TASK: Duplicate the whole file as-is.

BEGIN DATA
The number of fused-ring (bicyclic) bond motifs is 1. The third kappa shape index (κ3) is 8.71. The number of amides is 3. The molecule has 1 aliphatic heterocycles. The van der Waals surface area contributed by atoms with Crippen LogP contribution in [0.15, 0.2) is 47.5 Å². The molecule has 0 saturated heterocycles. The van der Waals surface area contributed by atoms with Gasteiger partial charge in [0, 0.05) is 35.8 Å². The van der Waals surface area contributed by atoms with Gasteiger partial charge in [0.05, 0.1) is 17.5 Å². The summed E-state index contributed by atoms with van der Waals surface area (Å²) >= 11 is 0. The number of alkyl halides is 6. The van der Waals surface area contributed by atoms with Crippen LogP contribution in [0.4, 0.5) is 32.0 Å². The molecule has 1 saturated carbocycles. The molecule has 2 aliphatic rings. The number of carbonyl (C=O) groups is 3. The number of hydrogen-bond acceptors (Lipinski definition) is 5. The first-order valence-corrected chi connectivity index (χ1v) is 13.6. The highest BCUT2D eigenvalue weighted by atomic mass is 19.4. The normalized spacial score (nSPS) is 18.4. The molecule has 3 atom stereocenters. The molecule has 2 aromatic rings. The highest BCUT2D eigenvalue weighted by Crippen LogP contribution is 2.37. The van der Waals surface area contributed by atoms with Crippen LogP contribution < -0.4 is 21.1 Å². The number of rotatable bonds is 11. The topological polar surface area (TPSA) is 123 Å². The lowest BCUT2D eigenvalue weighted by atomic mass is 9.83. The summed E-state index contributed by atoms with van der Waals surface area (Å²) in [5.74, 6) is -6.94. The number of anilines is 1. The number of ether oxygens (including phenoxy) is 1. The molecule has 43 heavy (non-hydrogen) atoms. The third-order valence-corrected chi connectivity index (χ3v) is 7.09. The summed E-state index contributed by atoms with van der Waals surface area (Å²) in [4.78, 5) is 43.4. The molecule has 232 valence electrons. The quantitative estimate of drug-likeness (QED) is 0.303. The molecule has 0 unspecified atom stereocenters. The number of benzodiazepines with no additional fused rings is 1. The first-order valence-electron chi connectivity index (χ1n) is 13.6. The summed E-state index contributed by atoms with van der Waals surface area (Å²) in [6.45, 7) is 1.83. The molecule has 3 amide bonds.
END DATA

The number of fused-ring (bicyclic) bond motifs is 1. The third kappa shape index (κ3) is 8.71. The number of amides is 3. The molecule has 1 aliphatic heterocycles. The van der Waals surface area contributed by atoms with Crippen LogP contribution in [0.15, 0.2) is 47.5 Å². The molecule has 0 saturated heterocycles. The van der Waals surface area contributed by atoms with Gasteiger partial charge in [0, 0.05) is 35.8 Å². The van der Waals surface area contributed by atoms with Gasteiger partial charge in [0.05, 0.1) is 17.5 Å². The summed E-state index contributed by atoms with van der Waals surface area (Å²) >= 11 is 0. The number of alkyl halides is 6. The van der Waals surface area contributed by atoms with Crippen LogP contribution in [0.4, 0.5) is 32.0 Å². The molecule has 1 saturated carbocycles. The molecule has 2 aliphatic rings. The number of carbonyl (C=O) groups is 3. The number of hydrogen-bond acceptors (Lipinski definition) is 5. The first-order valence-corrected chi connectivity index (χ1v) is 13.6. The highest BCUT2D eigenvalue weighted by atomic mass is 19.4. The normalized spacial score (nSPS) is 18.4. The molecule has 3 atom stereocenters. The molecule has 2 aromatic rings. The highest BCUT2D eigenvalue weighted by Crippen LogP contribution is 2.37. The van der Waals surface area contributed by atoms with Crippen LogP contribution < -0.4 is 21.1 Å². The number of rotatable bonds is 11. The topological polar surface area (TPSA) is 123 Å². The lowest BCUT2D eigenvalue weighted by atomic mass is 9.83. The summed E-state index contributed by atoms with van der Waals surface area (Å²) in [5.74, 6) is -6.94. The number of anilines is 1. The number of ether oxygens (including phenoxy) is 1. The molecule has 43 heavy (non-hydrogen) atoms. The third-order valence-corrected chi connectivity index (χ3v) is 7.09. The summed E-state index contributed by atoms with van der Waals surface area (Å²) in [4.78, 5) is 43.4. The molecule has 232 valence electrons. The quantitative estimate of drug-likeness (QED) is 0.303. The molecule has 0 unspecified atom stereocenters. The number of benzodiazepines with no additional fused rings is 1. The first-order valence-electron chi connectivity index (χ1n) is 13.6. The summed E-state index contributed by atoms with van der Waals surface area (Å²) in [6.45, 7) is 1.83. The molecule has 3 amide bonds.